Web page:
Pierre Christin and Jean-Claude Mézières
When a rogue planet threatens a new Human colony, Valerian and Laureline are sent to investigate and discover a barren, rocky surface… and a whole world beneath it! The people who live inside Zahir have never seen the stars. Divided along gender lines, torn by a senseless and bloody war, they are unaware that their planet is hurtling towards disaster. To stop it, the two agents of Galaxity will have to infiltrate both sides and force a reconciliation.
Oh dear, here we go again, Volume 3 of Valerian and Laureline, one of the greatest sci-fi epics in printed form…. except I still don’t really see it. Granted, I’m warming to it, I really am. With Volume 1, I just couldn’t see it, it all seemed a little too dated and staid:
“It reads and looks to my uncultured eyes like a badly produced late 70s cartoon series, the kind with badly drawn characters against static backgrounds who always found themselves with every plot device meticulously explained to the point of near irony and every situation the hero finds himself in has some immediately available solution.”
There was more to enjoy in Volume 2:
“… still not the classic I keep being told Valerian is, but the improvement here on the first volume is profound. I can only hope that, as so many of you have promised, this series keeps on this upward curve. Because at this rate, somewhere around volume 5 or 6 I imagine I may well be agreeing with you about it being a bit of a classic.“
This one starts with a problem and quickly ascends at least partway to the wonders I keep being promised. Problem first.
Valerian and Laureline is often hailed as something of a masterpiece in humanism, but all the way through The Land Without Stars the humanism has a distinct smack of chauvinism about it.
Take the first few pages and the repeating gag of Valerian delivering the farewell speech to the colonists of the four planets of the Ukbar system. He finds himself doing the space equivalent of nipping through to the billiard room for brandy whilst the little women chat about knitting or such-like:
And that feeling carries through the volume, as Christin splits up the pair to investigate the planet careering into the Ukbar system, plunging into a society split across gender lines. Valerian finds himself a slave warrior to the female amazons of the city of Malka, and Laureline a bride in the male dominated city of Valsennar. But there’s little subtlety, little avoidance of the worst stereotypes. And unfortunately it seems so ancient, so out of date. Am I being hopelessly reactionary? Overly sensitive? Should I simply look at it as a product of its time?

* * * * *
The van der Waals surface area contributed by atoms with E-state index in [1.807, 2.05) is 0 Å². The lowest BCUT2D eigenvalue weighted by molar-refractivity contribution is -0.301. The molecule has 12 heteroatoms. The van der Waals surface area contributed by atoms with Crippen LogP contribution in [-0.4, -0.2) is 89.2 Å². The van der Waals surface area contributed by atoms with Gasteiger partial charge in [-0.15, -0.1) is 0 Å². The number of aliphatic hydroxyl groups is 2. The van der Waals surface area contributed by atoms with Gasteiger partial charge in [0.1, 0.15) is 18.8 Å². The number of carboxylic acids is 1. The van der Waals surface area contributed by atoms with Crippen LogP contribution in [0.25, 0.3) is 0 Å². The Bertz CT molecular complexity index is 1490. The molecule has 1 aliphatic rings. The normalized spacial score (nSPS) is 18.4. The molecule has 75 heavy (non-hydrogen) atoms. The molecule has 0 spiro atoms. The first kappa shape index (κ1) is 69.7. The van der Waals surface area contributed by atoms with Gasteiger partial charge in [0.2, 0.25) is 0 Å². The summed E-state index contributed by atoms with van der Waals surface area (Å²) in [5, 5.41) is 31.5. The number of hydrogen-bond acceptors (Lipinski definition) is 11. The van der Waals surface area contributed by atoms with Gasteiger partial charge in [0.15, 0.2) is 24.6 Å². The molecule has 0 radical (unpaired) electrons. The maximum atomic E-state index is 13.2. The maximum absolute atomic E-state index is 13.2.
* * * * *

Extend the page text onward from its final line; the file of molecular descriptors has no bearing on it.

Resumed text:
But what saves this one is that, once you look past the sexism, there’s something important here; Laureline comes into her own, isolated from Valerian, the conflict is solved through negotiation, thinking, diplomacy, the worlds are saved by adapting the political and social ideologies of the people, not through force. It relies not on force, but on the inventiveness of the protagonists, and of course, the inventiveness of the man writing these protagonists.
And even better, what really makes me think that, even though it’s not there yet, but at some point I’m going to be fully on-board with all the fans is sheer out and out epic stuff going on in the sci-fi, specifically the quite wonderful planetary geography of the planet Zahir:
Yes, okay, hollow planets are nothing new, but there’s a real sense of the “wow” in the manner in which Christin, and especially Mézières just throws us into the situation. That sort of legendary imagining is the sort of stuff that I wanted much more of.
But sadly, after that early bit of rather impressive wonder it does settle down to a somewhat pedestrian affair, although like I said, I did appreciate Christin adopting a far more thoughtful resolution than much sci-fi manages.
So, just like with Volume 2, I find myself coming to the end of another Valerian and Laureline review with a sense of “maybe I’m missing something?”, or maybe it’s simply, as I keep being told, a series that takes off in a couple of volumes time. This one was good enough, but it’s still not up there in grand epic stature yet.